It has been four years since P&C insurtech firm Lemonade launched and six months since founder Dan Schreiber announced an expansion into Europe. But what is coming next? Ben Clover writes
Details have been thin on the ground so far but there have been warnings that the innovative firm could quickly change the UK insurance market if it sets up shop in the country.
Lemonade’s USP is that it takes only a 20% flat-fee from premiums, setting aside the rest to cover claims and make a donation to a charity of the policyholder’s choice.
Its other proud boasts are its simplicity of use, chatbots, lack of jargon-y contracts, and the speed of payouts. In its January report, Lemonade said one of its AI systems had paid out $1m in claims without human supervision. It is also famous for getting some claims payments out within minutes.
So where is the US-based firm at now?
Lemonade is the insurtech turning heads
The firm’s regular blog reported this January that it had brought its loss ratio below 100% at the end of 2018 – a big win for a firm that had a ratio as high as 166% in 2017%. On May 6 2019, the company reported it had reached 87%.
Dan White, managing director of Ninety Consulting, believes the traditional market had been “nit-picky” about the company’s ratio but that Lemonade “are not behaving (nor seeking valuations) like an insurer with great tech, but rather like a tech company with neat insurance products”.
“Insurers fail to see this,” he says. “Remember Spotify made a loss every year until its $26.6bn IPO”.
Part of the Lemonade offer is lower costs through chatbots – the customer facing one is called AI Jim – but White believes there might be a little way to go in improving the interface.
“The grapevine tells me that Lemonade’s claims NPS is surprisingly low,” he says. “For my money, this is a result of replacing human empathy with a chatbot.
“There was a great LinkedIn exchange recently between [co-founder] Shai Wininger at Lemonade and a customer, who was standing ankle-deep in flood water in his home, bashing Lemonade for making him talk to an emotionless AI when he needed support.”
However rare incidents like this are, it is unfortunate for a company committed to “providing a shockingly great claims experience through empathy, transparency, availability, and speed”.
A Lemonade spokesperson said the company tracks its NPS score daily and that “At over 70 we’re seeing customer satisfaction levels unheard of in insurance, and usually the preserve of venerable companies like Apple.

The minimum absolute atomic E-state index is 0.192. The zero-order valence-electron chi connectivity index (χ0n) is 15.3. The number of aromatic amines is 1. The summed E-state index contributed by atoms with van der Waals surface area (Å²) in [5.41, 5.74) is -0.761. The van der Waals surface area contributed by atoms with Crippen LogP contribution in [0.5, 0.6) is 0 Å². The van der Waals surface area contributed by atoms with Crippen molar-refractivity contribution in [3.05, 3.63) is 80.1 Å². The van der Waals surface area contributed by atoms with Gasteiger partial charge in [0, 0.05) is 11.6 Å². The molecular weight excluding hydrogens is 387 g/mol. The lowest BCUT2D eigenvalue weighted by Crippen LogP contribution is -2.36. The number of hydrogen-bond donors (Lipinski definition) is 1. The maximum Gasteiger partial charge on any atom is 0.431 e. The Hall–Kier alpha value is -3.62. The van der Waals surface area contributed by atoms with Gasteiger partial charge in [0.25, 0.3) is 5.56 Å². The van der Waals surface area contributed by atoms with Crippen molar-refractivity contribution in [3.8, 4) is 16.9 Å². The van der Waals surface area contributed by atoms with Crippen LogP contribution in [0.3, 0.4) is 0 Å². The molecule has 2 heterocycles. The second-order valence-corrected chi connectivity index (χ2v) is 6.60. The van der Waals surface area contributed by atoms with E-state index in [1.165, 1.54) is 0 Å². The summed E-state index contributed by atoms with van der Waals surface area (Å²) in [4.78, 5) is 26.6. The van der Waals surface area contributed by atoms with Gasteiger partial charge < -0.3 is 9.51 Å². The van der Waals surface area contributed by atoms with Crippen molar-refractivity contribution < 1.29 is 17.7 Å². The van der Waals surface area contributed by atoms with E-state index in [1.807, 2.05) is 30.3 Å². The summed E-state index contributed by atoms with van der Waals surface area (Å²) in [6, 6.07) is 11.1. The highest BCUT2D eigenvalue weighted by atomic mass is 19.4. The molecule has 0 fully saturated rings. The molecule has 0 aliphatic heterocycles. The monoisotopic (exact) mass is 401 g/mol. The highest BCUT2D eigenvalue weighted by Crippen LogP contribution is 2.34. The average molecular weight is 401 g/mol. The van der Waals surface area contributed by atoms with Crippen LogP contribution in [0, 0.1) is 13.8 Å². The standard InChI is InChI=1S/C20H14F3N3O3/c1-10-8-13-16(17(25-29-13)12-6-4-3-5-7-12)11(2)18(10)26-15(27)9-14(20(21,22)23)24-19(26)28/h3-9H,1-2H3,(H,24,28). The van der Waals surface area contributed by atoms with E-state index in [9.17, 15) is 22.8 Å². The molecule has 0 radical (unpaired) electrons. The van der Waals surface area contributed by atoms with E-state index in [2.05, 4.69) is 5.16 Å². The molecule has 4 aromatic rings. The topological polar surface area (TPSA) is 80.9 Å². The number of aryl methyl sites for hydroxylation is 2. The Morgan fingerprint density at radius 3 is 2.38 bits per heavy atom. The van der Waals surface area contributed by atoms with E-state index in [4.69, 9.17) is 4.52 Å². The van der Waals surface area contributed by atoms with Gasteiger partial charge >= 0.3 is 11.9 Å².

“There are always areas we can continue to improve in, and we transparently talk about it in our Transparency Chronicles.”
Wininger says in his most recent blog post: “These days most of our attention goes to responsiveness, while applying our usual (big) dose of empathy and love.”
Overall though, the firm remains “the darlings of insurance industry”, according to White, and what opprobrium they do attract comes “out of jealous indignation”.
The jealousy might have kicked up a gear when news of the company’s investors ploughing a further $300m into it surfaced last month.
Softbank led a Series D with some media outlets reporting a valuation of more than $2bn, the Japanese bank, having led the previous round of venture capital funding also.
Although there is some scepticism this side of the Atlantic about whether the company can be worth that much yet, it is still widely tipped to disrupt UK insurance soon.
Nick Pester, head of insurance and insurtech at Capital Law, says: “Personally, I think $2bn is over the top. That puts them at a market cap which is almost half that of well-established general insurance players like Direct Line Group and Hiscox.”
However, he notes that valuations in America tended to be more optimistic than the UK. Lemonade made no comment on the reported valuation.
Either way Lemonade’s position as frontrunner should stand it in good stead, he adds.
“Lemonade have probably benefitted from the recent increase in interest in this sector. When we started out in 2017 they were one of only a handful of companies that were seriously operating in this area.
“There’s a big advantage in being first to market, sometimes it’s so great that the product itself is not quite so important.”
While insurtech Lemonade provides home and contents insurance, Pester believes that the major impact on the market will come when firms start offering digital commercial insurance products at scale.
Zego is already in this space, offering insurance to delivery drivers and couriers, and has raised £6m ($7.8m) in 2017.
But larger scale disruption to Lloyds of London is still two to three years away, Pester says.
“Insurtech has really had the largest impact on the general insurance market – we have not seen so much of an impact so far in commercial lines, albeit it’s starting to happen on the pricing and underwriting side,” he explains.
“Fundamentally though, there are still a number of insurers who don’t appreciate the urgency and have been slow to do anything. Given the pressures the market is already under I don’t think they can carry on that way.”
He said some insurtech clients who were looking to work with traditional carriers are becoming frustrated at the pace of doing business.
“The more successful, established insurtechs are starting to say ‘if we can’t rely on the market to provide what we need we will find capital elsewhere, whether through setting up our own carrier or sourcing it from a VC or hedge fund’,” he says.
An insurtech applying for its own UK carrier licence is still likely before the end of this year, he believes, but a subject rarely out of the news might see such an application take up to 12 months to get through the system.
Preparations for Brexit have seen insurance firms swamp the Prudential Regulation Authority with applications for Part VII transfers of existing books of business.